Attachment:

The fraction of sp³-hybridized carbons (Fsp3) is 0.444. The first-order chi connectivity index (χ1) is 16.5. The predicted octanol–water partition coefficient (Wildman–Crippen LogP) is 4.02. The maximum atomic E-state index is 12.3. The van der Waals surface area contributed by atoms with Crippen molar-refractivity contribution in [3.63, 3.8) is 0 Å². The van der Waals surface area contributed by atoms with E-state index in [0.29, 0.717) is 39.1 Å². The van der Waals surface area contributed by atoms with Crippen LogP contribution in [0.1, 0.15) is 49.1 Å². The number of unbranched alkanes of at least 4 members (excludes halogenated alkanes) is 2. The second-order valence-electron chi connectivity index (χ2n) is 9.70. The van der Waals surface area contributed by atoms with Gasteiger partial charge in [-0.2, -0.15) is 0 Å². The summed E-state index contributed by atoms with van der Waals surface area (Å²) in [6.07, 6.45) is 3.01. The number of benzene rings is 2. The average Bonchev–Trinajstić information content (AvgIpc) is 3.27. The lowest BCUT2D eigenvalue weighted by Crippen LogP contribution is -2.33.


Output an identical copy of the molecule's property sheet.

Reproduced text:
The fraction of sp³-hybridized carbons (Fsp3) is 0.444. The first-order chi connectivity index (χ1) is 16.5. The predicted octanol–water partition coefficient (Wildman–Crippen LogP) is 4.02. The maximum atomic E-state index is 12.3. The van der Waals surface area contributed by atoms with Crippen molar-refractivity contribution in [3.63, 3.8) is 0 Å². The van der Waals surface area contributed by atoms with E-state index in [0.29, 0.717) is 39.1 Å². The van der Waals surface area contributed by atoms with Crippen LogP contribution in [0.1, 0.15) is 49.1 Å². The number of unbranched alkanes of at least 4 members (excludes halogenated alkanes) is 2. The second-order valence-electron chi connectivity index (χ2n) is 9.70. The van der Waals surface area contributed by atoms with Gasteiger partial charge in [-0.2, -0.15) is 0 Å². The summed E-state index contributed by atoms with van der Waals surface area (Å²) in [6.07, 6.45) is 3.01. The number of benzene rings is 2. The average Bonchev–Trinajstić information content (AvgIpc) is 3.27. The lowest BCUT2D eigenvalue weighted by Crippen LogP contribution is -2.33.